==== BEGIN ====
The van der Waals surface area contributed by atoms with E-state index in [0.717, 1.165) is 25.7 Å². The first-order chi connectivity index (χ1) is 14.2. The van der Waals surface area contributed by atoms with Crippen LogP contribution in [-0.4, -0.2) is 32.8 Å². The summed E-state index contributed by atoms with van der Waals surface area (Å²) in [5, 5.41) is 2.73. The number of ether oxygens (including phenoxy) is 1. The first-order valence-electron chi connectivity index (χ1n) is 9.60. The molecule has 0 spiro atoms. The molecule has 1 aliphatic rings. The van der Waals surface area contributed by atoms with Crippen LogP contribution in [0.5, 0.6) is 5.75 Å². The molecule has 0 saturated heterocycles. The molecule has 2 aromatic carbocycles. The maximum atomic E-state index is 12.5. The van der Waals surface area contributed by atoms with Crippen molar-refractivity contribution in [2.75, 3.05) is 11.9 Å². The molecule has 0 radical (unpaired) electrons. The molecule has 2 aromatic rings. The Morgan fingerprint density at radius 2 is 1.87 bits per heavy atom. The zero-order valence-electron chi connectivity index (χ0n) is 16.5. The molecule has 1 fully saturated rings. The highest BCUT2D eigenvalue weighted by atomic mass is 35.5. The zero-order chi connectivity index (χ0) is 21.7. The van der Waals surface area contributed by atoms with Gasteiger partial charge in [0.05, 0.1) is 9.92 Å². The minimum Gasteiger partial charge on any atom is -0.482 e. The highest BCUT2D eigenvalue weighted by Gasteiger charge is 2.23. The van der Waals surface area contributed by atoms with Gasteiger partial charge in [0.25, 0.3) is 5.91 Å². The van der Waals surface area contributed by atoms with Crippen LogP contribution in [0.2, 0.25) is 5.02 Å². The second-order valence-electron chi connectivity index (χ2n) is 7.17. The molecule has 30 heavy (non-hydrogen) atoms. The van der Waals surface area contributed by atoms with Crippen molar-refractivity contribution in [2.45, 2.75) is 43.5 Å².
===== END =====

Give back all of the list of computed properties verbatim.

The van der Waals surface area contributed by atoms with E-state index in [0.717, 1.165) is 25.7 Å². The first-order chi connectivity index (χ1) is 14.2. The van der Waals surface area contributed by atoms with Crippen LogP contribution in [-0.4, -0.2) is 32.8 Å². The summed E-state index contributed by atoms with van der Waals surface area (Å²) in [5, 5.41) is 2.73. The number of ether oxygens (including phenoxy) is 1. The first-order valence-electron chi connectivity index (χ1n) is 9.60. The molecule has 0 spiro atoms. The molecule has 1 aliphatic rings. The van der Waals surface area contributed by atoms with Crippen LogP contribution in [0.5, 0.6) is 5.75 Å². The molecule has 0 saturated heterocycles. The molecule has 2 aromatic carbocycles. The maximum atomic E-state index is 12.5. The van der Waals surface area contributed by atoms with Crippen molar-refractivity contribution in [2.75, 3.05) is 11.9 Å². The molecule has 0 radical (unpaired) electrons. The molecule has 2 aromatic rings. The Morgan fingerprint density at radius 2 is 1.87 bits per heavy atom. The zero-order valence-electron chi connectivity index (χ0n) is 16.5. The molecule has 1 fully saturated rings. The highest BCUT2D eigenvalue weighted by atomic mass is 35.5. The zero-order chi connectivity index (χ0) is 21.7. The van der Waals surface area contributed by atoms with Gasteiger partial charge in [0.05, 0.1) is 9.92 Å². The minimum Gasteiger partial charge on any atom is -0.482 e. The highest BCUT2D eigenvalue weighted by Gasteiger charge is 2.23. The van der Waals surface area contributed by atoms with Gasteiger partial charge in [0.25, 0.3) is 5.91 Å². The van der Waals surface area contributed by atoms with Crippen LogP contribution in [0.2, 0.25) is 5.02 Å². The second-order valence-electron chi connectivity index (χ2n) is 7.17. The molecule has 30 heavy (non-hydrogen) atoms. The van der Waals surface area contributed by atoms with Crippen molar-refractivity contribution in [2.45, 2.75) is 43.5 Å².